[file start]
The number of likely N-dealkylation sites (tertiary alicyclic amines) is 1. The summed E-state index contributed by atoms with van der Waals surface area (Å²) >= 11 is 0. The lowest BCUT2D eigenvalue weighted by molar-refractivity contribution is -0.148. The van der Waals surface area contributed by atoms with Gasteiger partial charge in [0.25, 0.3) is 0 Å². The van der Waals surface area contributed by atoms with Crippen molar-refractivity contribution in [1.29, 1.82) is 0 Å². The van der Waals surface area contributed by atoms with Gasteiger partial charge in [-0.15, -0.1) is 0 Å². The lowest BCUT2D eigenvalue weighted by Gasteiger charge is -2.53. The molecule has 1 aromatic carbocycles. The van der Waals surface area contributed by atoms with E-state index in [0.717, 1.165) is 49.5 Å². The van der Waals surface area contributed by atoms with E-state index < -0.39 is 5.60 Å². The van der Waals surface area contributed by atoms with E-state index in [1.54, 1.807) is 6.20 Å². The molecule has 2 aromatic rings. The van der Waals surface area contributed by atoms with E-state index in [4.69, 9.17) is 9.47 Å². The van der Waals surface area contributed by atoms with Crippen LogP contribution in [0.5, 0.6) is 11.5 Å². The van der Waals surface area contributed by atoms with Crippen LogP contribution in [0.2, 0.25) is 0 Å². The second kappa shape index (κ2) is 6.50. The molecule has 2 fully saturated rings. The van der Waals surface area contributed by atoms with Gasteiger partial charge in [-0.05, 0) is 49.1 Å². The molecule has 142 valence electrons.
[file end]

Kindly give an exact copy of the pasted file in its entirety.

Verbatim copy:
The number of likely N-dealkylation sites (tertiary alicyclic amines) is 1. The summed E-state index contributed by atoms with van der Waals surface area (Å²) >= 11 is 0. The lowest BCUT2D eigenvalue weighted by molar-refractivity contribution is -0.148. The van der Waals surface area contributed by atoms with Gasteiger partial charge in [0.25, 0.3) is 0 Å². The van der Waals surface area contributed by atoms with Crippen molar-refractivity contribution in [1.29, 1.82) is 0 Å². The van der Waals surface area contributed by atoms with Gasteiger partial charge in [-0.15, -0.1) is 0 Å². The lowest BCUT2D eigenvalue weighted by Gasteiger charge is -2.53. The molecule has 1 aromatic carbocycles. The van der Waals surface area contributed by atoms with E-state index in [0.717, 1.165) is 49.5 Å². The van der Waals surface area contributed by atoms with E-state index < -0.39 is 5.60 Å². The van der Waals surface area contributed by atoms with E-state index in [1.54, 1.807) is 6.20 Å². The molecule has 2 aromatic rings. The van der Waals surface area contributed by atoms with E-state index in [4.69, 9.17) is 9.47 Å². The van der Waals surface area contributed by atoms with Crippen LogP contribution in [0.5, 0.6) is 11.5 Å². The van der Waals surface area contributed by atoms with Crippen LogP contribution in [0.2, 0.25) is 0 Å². The second kappa shape index (κ2) is 6.50. The molecule has 2 fully saturated rings. The van der Waals surface area contributed by atoms with Gasteiger partial charge in [-0.05, 0) is 49.1 Å². The molecule has 142 valence electrons.